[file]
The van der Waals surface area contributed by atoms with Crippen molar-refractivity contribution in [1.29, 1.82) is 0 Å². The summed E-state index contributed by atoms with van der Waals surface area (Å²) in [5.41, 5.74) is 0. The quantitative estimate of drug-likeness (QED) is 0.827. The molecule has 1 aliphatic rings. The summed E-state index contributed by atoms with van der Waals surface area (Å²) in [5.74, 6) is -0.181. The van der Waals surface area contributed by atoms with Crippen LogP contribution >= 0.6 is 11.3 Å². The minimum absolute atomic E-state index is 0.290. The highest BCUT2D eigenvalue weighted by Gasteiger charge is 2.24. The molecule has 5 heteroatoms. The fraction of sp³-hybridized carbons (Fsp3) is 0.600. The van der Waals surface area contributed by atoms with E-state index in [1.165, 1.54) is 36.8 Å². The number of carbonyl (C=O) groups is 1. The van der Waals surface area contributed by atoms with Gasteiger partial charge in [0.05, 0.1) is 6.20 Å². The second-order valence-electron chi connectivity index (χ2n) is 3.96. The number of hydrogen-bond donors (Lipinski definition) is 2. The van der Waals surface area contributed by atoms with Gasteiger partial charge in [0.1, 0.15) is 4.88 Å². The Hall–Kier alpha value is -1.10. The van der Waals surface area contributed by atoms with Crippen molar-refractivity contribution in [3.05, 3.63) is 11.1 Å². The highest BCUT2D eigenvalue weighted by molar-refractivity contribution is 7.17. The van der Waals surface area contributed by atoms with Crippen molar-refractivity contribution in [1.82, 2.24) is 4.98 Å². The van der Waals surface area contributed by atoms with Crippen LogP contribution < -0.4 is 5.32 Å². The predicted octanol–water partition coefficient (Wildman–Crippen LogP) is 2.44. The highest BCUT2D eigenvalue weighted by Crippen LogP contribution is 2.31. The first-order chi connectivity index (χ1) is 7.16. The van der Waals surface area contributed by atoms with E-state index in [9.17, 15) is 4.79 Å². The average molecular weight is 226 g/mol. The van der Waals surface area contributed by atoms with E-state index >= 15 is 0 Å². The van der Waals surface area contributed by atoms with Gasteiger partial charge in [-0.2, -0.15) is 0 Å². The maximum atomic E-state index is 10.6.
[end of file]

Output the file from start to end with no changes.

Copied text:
The van der Waals surface area contributed by atoms with Crippen molar-refractivity contribution in [1.29, 1.82) is 0 Å². The summed E-state index contributed by atoms with van der Waals surface area (Å²) in [5.41, 5.74) is 0. The quantitative estimate of drug-likeness (QED) is 0.827. The molecule has 1 aliphatic rings. The summed E-state index contributed by atoms with van der Waals surface area (Å²) in [5.74, 6) is -0.181. The van der Waals surface area contributed by atoms with Crippen LogP contribution >= 0.6 is 11.3 Å². The minimum absolute atomic E-state index is 0.290. The highest BCUT2D eigenvalue weighted by Gasteiger charge is 2.24. The molecule has 5 heteroatoms. The fraction of sp³-hybridized carbons (Fsp3) is 0.600. The van der Waals surface area contributed by atoms with E-state index in [1.165, 1.54) is 36.8 Å². The number of carbonyl (C=O) groups is 1. The van der Waals surface area contributed by atoms with Gasteiger partial charge in [0.05, 0.1) is 6.20 Å². The second-order valence-electron chi connectivity index (χ2n) is 3.96. The number of hydrogen-bond donors (Lipinski definition) is 2. The van der Waals surface area contributed by atoms with Gasteiger partial charge in [0.1, 0.15) is 4.88 Å². The Hall–Kier alpha value is -1.10. The van der Waals surface area contributed by atoms with Crippen molar-refractivity contribution in [3.05, 3.63) is 11.1 Å². The highest BCUT2D eigenvalue weighted by molar-refractivity contribution is 7.17. The van der Waals surface area contributed by atoms with Crippen molar-refractivity contribution in [1.82, 2.24) is 4.98 Å². The van der Waals surface area contributed by atoms with Crippen LogP contribution < -0.4 is 5.32 Å². The predicted octanol–water partition coefficient (Wildman–Crippen LogP) is 2.44. The highest BCUT2D eigenvalue weighted by Crippen LogP contribution is 2.31. The first-order chi connectivity index (χ1) is 7.16. The van der Waals surface area contributed by atoms with E-state index in [9.17, 15) is 4.79 Å². The average molecular weight is 226 g/mol. The van der Waals surface area contributed by atoms with E-state index >= 15 is 0 Å². The van der Waals surface area contributed by atoms with Gasteiger partial charge in [-0.2, -0.15) is 0 Å². The maximum atomic E-state index is 10.6.